St. Albans, WV (WOWK)—A parent has started a petition to save a Career and Technical Education program at Saint Albans High School. The county says the Broadcast CTE is officially cut because of lack of participation and because students aren’t completing the program.

Some students disagree.

The broadcasting CTE program launched in the 2017-2018 school year. Since then, the class has evolved, getting better equipment and offering more collaborative opportunities.

Now the program is cut and won’t be offered to students in the fall.

One parent even started an online petition, which has hundreds of signatures.

“It really makes me feel like we are losing something here,” said student Matthew McAfee. He has his own television show through the program. He said it is a creative outlet that will be missed. “No other school in this area has a program like that. Not many people understand what all goes into a production and how any of this works.”

Communications Director for Kanawha County Schools, Briana Warner sent a statement about the cancellation of the program. She said, since it started, the program has had zero “completers.” The statement went on to say:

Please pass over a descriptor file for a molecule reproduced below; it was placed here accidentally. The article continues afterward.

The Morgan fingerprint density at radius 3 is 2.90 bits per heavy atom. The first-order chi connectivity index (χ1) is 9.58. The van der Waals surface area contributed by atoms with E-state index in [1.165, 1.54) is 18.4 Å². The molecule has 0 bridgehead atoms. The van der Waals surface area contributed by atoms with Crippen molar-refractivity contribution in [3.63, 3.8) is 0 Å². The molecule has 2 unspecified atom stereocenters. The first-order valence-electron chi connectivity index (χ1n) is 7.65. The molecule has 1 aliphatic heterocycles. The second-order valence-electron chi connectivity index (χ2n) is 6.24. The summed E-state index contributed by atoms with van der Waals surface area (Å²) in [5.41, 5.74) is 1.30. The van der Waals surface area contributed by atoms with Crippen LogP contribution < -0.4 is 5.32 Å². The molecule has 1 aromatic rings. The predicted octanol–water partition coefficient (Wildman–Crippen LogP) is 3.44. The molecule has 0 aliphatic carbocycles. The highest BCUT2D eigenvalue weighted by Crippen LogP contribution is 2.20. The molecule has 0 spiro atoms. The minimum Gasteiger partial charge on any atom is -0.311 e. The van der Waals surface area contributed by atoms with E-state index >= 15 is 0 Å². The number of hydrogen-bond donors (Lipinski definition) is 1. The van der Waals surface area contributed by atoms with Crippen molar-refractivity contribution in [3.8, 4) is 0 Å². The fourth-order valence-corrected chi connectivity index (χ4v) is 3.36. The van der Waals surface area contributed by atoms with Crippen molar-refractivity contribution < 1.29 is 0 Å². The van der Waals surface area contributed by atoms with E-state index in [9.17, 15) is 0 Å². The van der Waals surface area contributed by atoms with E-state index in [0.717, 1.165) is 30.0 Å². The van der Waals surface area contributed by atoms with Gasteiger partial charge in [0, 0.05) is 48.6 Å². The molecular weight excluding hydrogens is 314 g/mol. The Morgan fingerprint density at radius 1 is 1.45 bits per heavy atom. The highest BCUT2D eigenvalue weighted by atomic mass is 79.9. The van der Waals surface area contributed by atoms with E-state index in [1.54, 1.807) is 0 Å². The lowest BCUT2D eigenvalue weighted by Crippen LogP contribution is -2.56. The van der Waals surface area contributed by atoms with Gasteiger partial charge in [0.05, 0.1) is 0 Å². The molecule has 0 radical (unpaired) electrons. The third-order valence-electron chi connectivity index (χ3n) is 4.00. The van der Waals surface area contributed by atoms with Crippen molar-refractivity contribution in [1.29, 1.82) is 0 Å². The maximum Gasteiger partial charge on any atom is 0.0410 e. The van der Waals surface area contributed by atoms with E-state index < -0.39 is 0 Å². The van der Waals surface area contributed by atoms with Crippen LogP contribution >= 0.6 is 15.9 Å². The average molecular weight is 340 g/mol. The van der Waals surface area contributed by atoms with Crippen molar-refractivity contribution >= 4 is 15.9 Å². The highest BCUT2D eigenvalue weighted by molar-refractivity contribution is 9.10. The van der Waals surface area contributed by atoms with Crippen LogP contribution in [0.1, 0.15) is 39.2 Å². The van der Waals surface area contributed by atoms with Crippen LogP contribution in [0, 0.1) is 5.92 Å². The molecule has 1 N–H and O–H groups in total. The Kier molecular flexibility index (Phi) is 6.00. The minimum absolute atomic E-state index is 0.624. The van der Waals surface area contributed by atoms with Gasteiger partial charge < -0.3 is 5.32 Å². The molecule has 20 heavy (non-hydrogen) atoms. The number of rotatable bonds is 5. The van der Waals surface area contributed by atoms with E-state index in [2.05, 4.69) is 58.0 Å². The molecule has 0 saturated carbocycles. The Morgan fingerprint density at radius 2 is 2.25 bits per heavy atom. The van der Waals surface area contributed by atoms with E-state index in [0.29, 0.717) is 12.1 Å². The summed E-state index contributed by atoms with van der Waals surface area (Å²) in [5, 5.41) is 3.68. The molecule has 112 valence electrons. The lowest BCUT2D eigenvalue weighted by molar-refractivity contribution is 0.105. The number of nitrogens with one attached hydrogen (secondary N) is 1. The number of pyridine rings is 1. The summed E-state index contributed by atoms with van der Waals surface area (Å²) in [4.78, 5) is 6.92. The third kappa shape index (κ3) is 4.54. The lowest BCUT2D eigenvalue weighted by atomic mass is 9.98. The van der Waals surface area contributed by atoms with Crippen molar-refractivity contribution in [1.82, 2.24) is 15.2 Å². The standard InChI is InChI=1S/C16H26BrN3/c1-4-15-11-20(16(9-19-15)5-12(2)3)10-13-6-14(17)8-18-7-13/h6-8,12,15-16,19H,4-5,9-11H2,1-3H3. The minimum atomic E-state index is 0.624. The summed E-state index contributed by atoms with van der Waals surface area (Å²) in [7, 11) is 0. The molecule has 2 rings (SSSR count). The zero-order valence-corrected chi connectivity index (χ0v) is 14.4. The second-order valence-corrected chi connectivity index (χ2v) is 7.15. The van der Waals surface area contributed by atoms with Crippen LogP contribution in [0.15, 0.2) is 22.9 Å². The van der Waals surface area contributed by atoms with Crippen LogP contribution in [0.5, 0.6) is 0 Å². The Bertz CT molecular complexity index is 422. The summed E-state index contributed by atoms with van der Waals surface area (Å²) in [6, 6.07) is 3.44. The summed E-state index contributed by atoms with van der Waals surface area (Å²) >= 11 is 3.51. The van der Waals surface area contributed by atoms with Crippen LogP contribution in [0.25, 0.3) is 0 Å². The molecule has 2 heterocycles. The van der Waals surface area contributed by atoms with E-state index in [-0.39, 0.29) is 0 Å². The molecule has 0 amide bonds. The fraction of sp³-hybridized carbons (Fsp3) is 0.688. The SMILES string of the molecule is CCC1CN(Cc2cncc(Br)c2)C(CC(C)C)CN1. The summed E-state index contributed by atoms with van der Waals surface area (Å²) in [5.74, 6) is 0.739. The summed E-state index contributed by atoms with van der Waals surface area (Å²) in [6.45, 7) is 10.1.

“In addition, there are zero rising seniors on track to be a completer of the CTE program. Only six rising seniors had signed up for any related completer courses and none were on track to complete the program. Both the WVDE and KCS measure the value and success of CTE programs at both high schools and at CTE center based on the number of completers through the program. Yearly, we examine the success of all CTE programs across the district.

Although many programs have suffered due to COVID, the other SAHS CTE school-based programs have increased in completers. As a result of a lack of completers and a lack of student interest in the specific school-based courses, especially when compared to other CTE programs and general electives, there was not enough interest to continue the program. The courses in the program are not required offerings for high school students as per WVDE policy 2510, and those courses are not required course electives for students to graduate.

SAHS remains committed to teaching broadcasting skills outside of a CTE program and will ensure other broadcast journalism opportunities and elements of that curriculum are embedded in other course offerings for students moving forward, specifically an English media course elective. This could very well increase interest in the field as the course may see more students enrolled than in a full completer program.

The instructor of the Broadcasting CTE program Amy Trent also sent a statement:

“In light of an upcoming grievance hearing, I am unable to speak at this point. We all know the program is for the students and from my understanding, they, along with their parents, will be at the KCS board meeting on June 6th to show just how much interest and commitment they have to the program.”

Meanwhile, students had a message for county leaders. “My plea to the school board is save the program, keep it around,” McAfee said. Fellow student Garrett Hall expressed similar concerns. “You shouldn’t take something away that is doing good,” Hall said.